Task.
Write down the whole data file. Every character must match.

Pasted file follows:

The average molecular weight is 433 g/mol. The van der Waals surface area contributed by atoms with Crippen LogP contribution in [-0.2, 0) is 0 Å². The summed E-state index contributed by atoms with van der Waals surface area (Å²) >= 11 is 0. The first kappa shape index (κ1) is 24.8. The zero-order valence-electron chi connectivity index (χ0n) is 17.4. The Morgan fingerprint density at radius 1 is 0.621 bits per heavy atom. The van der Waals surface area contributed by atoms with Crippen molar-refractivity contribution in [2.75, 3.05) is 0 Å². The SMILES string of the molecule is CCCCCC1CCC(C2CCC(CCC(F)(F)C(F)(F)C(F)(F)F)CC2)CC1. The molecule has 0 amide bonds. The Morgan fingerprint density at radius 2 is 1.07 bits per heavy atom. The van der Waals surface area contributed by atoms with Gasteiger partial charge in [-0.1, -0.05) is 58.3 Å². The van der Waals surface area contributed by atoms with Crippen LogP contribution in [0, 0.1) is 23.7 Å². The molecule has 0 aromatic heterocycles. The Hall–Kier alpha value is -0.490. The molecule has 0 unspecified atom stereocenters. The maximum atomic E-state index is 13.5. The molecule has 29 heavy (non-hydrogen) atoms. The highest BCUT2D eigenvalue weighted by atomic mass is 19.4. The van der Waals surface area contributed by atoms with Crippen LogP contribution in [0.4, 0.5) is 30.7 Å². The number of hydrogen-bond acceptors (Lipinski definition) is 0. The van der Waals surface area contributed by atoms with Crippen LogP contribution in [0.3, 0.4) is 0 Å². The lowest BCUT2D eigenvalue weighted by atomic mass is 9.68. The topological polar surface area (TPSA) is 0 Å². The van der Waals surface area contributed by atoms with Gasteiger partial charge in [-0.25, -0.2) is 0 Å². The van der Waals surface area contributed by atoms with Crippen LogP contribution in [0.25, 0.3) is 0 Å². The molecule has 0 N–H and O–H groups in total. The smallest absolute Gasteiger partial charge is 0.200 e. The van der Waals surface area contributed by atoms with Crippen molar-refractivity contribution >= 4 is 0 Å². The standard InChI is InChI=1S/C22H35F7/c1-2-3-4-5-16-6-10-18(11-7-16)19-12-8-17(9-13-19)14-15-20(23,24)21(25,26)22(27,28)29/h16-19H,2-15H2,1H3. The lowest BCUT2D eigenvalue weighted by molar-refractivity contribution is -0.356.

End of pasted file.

The average molecular weight is 433 g/mol. The van der Waals surface area contributed by atoms with Crippen LogP contribution in [-0.2, 0) is 0 Å². The summed E-state index contributed by atoms with van der Waals surface area (Å²) >= 11 is 0. The first kappa shape index (κ1) is 24.8. The zero-order valence-electron chi connectivity index (χ0n) is 17.4. The Morgan fingerprint density at radius 1 is 0.621 bits per heavy atom. The van der Waals surface area contributed by atoms with Crippen molar-refractivity contribution in [2.75, 3.05) is 0 Å². The SMILES string of the molecule is CCCCCC1CCC(C2CCC(CCC(F)(F)C(F)(F)C(F)(F)F)CC2)CC1. The molecule has 0 amide bonds. The Morgan fingerprint density at radius 2 is 1.07 bits per heavy atom. The van der Waals surface area contributed by atoms with Gasteiger partial charge in [-0.1, -0.05) is 58.3 Å². The van der Waals surface area contributed by atoms with Crippen LogP contribution in [0, 0.1) is 23.7 Å². The molecule has 0 aromatic heterocycles. The Hall–Kier alpha value is -0.490. The molecule has 0 unspecified atom stereocenters. The maximum atomic E-state index is 13.5. The molecule has 29 heavy (non-hydrogen) atoms. The highest BCUT2D eigenvalue weighted by atomic mass is 19.4. The van der Waals surface area contributed by atoms with Crippen LogP contribution in [0.4, 0.5) is 30.7 Å². The number of hydrogen-bond acceptors (Lipinski definition) is 0. The van der Waals surface area contributed by atoms with Crippen LogP contribution in [0.3, 0.4) is 0 Å². The lowest BCUT2D eigenvalue weighted by atomic mass is 9.68. The topological polar surface area (TPSA) is 0 Å². The van der Waals surface area contributed by atoms with Gasteiger partial charge in [-0.25, -0.2) is 0 Å². The van der Waals surface area contributed by atoms with Crippen LogP contribution in [0.25, 0.3) is 0 Å². The molecule has 0 N–H and O–H groups in total. The smallest absolute Gasteiger partial charge is 0.200 e. The van der Waals surface area contributed by atoms with Crippen molar-refractivity contribution >= 4 is 0 Å². The standard InChI is InChI=1S/C22H35F7/c1-2-3-4-5-16-6-10-18(11-7-16)19-12-8-17(9-13-19)14-15-20(23,24)21(25,26)22(27,28)29/h16-19H,2-15H2,1H3. The lowest BCUT2D eigenvalue weighted by molar-refractivity contribution is -0.356.